Daniel & Christine Rand Scholarship
The Daniel and Christine Rand Scholarship was established in the Winona State University Foundation as an annual/endowed scholarship. The scholarship will benefit and encourage students who major in Statistics and Data Science at WSU.
1. Each recipient must be an undergraduate student enrolled full-time or part-time and in good standing at Winona State University (minimum of 6 credits per semester, fall and spring.)
2. Each recipient must be a Sophomore, Junior, Senior or 5th year student.
3. Each recipient must be a declared Data Science or Statistics major.
4. Each recipient must have a GPA of 3.0 or higher.
5. As part of the application process for this scholarship, the student must submit an essay describing the following:
Statement of purpose
Why he/she has chosen Data Science or Statistics as a major
Future professional goals/objectives
Leadership by his/her involvement at WSU or community activities
6. As part of the application process for this scholarship, each recipient must submit one (1) professional letter of reference from a faculty member.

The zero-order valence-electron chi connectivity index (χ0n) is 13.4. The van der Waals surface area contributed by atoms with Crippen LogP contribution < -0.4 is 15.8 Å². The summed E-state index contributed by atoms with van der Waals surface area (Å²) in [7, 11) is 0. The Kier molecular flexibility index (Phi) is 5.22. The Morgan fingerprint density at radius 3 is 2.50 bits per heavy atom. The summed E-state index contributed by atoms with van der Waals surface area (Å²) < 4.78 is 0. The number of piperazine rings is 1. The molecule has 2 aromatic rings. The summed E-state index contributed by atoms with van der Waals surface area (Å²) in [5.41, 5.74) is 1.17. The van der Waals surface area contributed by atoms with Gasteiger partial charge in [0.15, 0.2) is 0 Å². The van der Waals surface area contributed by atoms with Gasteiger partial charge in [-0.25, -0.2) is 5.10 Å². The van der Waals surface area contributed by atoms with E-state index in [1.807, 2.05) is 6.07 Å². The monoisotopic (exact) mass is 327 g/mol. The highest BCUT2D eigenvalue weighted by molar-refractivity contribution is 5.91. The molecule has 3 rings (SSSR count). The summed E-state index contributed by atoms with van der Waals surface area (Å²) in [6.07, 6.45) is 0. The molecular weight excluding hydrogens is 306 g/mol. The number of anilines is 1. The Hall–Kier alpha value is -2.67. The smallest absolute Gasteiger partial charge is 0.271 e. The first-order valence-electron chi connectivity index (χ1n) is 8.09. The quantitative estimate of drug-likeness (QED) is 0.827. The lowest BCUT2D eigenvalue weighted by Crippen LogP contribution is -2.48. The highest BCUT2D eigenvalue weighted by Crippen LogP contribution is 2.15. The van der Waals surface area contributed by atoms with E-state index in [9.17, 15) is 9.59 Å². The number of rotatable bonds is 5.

I (Daniel) went to Purdue in 1971 to major in Statistics, a degree which wasn’t known or desirable in the 1970s. But I received a scholarship and work study money from Purdue, and that allowed me to obtain a Bachelor’s degree and then a Master’s degree in Applied Statistics. I worked at IBM for 17 years and was able to eventually get a position as an internal statistical consultant, a job that didn’t exist when I started at IBM. I left in a downsizing and returned to school at the University of Minnesota to get a PhD in Industrial Engineering. My wife continued to work at IBM and support my return to school. I became the primary caregiver for our two sons, as I was an early entrant in distance learning in the mid-90s. Upon completion, I expected to consult or teach at a university. Through good fortune, I landed a job at the university closest to me, Winona State University, to teach statistics. In recent years, my colleagues had the foresight to develop a new program in Data Science. This seemed to foresee a future need, much like going into statistics in the ’70s. Upon retirement from my second career at Winona State after 16 years, I want to help young people fund their education in these more expensive times. I want to encourage those young people to explore their interest in statistical methods, analytics, and data science.